Andrea Matrone, the enologist,  said this helps to obtain a wine with slightly more intense color and a bouquet of aromas that are more related to the varietal and less to the fruity or floral notes due to fermentation. The wine has hints of citrus, almond and a touch of sage with good acidity.

    Rosso made from 75% Piedirosso, 15% Sciascinoso, and 10% Aglianico. The Piedirosso is cultivated in 3 vineyards located at 30, 120 and 200 meters. The soil is volcanic sand/lava and basalt. Sciascinoso and Aglianico are cultivated at 30 meters. Maceration is for 10/12 days and delestage takes place. The wine is aged in stainless steel vats and tonnenau barrels. The wine has aromas and flavors of red fruit and cherry with hints of spice and a touch of smoke.



    Lacryma Christi del Vesuvio Bianco made from 100% Caprettone. The vineyard is at 200/250 meters. Fermentation is in temperature controlled stainless steel tanks. This is a fresh and fragrent wine with hints of citrus fruit and a touch of almond.

    Rosso made from 100% Piedrosso.The vineyard is at 220/250 meters. Traditional red wine fermentation with skin contact takes place. The wine is aged for 12 months in barriques. The wine has hints of fruit, violets and a touch of sage. The winery is located on the slopes of Mt. Vesuvio.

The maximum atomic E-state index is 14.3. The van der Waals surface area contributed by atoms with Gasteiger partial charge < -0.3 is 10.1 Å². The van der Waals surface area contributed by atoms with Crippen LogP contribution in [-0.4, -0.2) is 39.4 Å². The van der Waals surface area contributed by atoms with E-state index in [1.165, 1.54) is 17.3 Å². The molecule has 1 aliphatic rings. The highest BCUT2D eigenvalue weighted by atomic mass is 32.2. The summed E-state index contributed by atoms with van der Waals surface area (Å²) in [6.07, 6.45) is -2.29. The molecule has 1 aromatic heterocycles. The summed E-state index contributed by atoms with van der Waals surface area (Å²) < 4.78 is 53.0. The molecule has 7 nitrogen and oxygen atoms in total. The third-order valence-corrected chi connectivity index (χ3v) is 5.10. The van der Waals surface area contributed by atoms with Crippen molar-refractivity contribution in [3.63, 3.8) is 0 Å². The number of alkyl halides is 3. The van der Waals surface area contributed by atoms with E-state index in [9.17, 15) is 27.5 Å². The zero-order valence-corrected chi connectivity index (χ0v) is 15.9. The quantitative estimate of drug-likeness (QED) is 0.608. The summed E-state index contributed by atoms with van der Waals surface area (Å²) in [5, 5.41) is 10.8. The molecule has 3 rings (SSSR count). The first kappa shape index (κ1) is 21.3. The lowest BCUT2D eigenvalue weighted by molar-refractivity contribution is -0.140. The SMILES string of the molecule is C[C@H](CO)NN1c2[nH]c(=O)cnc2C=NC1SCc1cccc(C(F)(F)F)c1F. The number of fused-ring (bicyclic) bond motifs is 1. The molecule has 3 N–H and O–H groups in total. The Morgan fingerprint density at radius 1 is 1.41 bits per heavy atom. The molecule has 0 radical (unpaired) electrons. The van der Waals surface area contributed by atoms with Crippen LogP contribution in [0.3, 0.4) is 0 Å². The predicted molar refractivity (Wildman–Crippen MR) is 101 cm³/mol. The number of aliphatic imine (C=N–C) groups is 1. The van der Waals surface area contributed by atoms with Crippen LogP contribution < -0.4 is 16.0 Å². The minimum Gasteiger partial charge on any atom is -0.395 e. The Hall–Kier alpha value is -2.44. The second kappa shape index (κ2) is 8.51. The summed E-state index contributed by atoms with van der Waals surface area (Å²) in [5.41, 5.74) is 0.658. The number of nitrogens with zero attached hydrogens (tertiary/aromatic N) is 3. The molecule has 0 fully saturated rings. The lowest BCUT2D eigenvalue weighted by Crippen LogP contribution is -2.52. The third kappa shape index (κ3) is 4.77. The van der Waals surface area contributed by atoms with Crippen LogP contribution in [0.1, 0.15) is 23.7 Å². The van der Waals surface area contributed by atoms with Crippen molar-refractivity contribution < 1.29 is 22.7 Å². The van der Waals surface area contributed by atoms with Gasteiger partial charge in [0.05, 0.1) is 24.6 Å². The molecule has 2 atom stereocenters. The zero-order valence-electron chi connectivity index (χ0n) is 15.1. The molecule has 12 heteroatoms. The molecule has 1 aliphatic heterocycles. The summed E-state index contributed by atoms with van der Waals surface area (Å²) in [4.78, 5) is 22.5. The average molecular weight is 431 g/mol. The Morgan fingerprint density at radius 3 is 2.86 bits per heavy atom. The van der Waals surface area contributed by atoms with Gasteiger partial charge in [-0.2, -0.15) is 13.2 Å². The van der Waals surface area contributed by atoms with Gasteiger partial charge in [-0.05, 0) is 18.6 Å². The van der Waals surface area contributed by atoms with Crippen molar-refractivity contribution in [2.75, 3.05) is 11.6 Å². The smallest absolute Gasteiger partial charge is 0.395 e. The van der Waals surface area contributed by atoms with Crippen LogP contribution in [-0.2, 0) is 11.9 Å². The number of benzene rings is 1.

And last but not least the famous pizza pala – this is a pan pizza and everyone at the table grabbed a slice as soon as it came out. I was lucky to get  a picture.  The crust was crisp and the toppings fresh and balanced.  Another great pizza at Ribalta.


    More info  Consorzio Tutela Vini Vesuvio >> 

    Facebook page >>

    Via Zazzera, 28 (4,399.65 mi)
    Sant'Anastasia 80048


    About Ribalta Restaurant  >>

    Rosario Procino and Pasquale Cozzolino have brought Naples into the heart of New York to make you experience a one-of-a-kind taste: to taste the true Neapolitan pizza. Forget all that you have known about pizza so far. At Ribalta the ingredients are all the Neapolitan ones: from the flour used for the dough, to natural yeast, to tomatoes, to Buffalo-milk mozzarella from Campania. For those who were born and raised in Naples, pizza is not just food, it is an experience indeed which has that original, true taste.

    People working at Ribalta are extremely traditionalist as far as dough is concerned: Pasquale only use the mixture of flours for pizza certified by the Italian flour mill “Le 5 Stagioni” and the natural yeast coming from Italy, which makes pizza light and easy to digest. Toppings, instead, are very fanciful and delicate in order to cater to the different customers’ tastes. For this reason our menu also boasts – besides the traditional pizzas – unusual combinations; customers can also ask for customized pizzas, even putting together the ingredients of their own pizza.



  • Dining in & out

    Cirò, from Calabria: The Perfect Pairing for Roast Lamb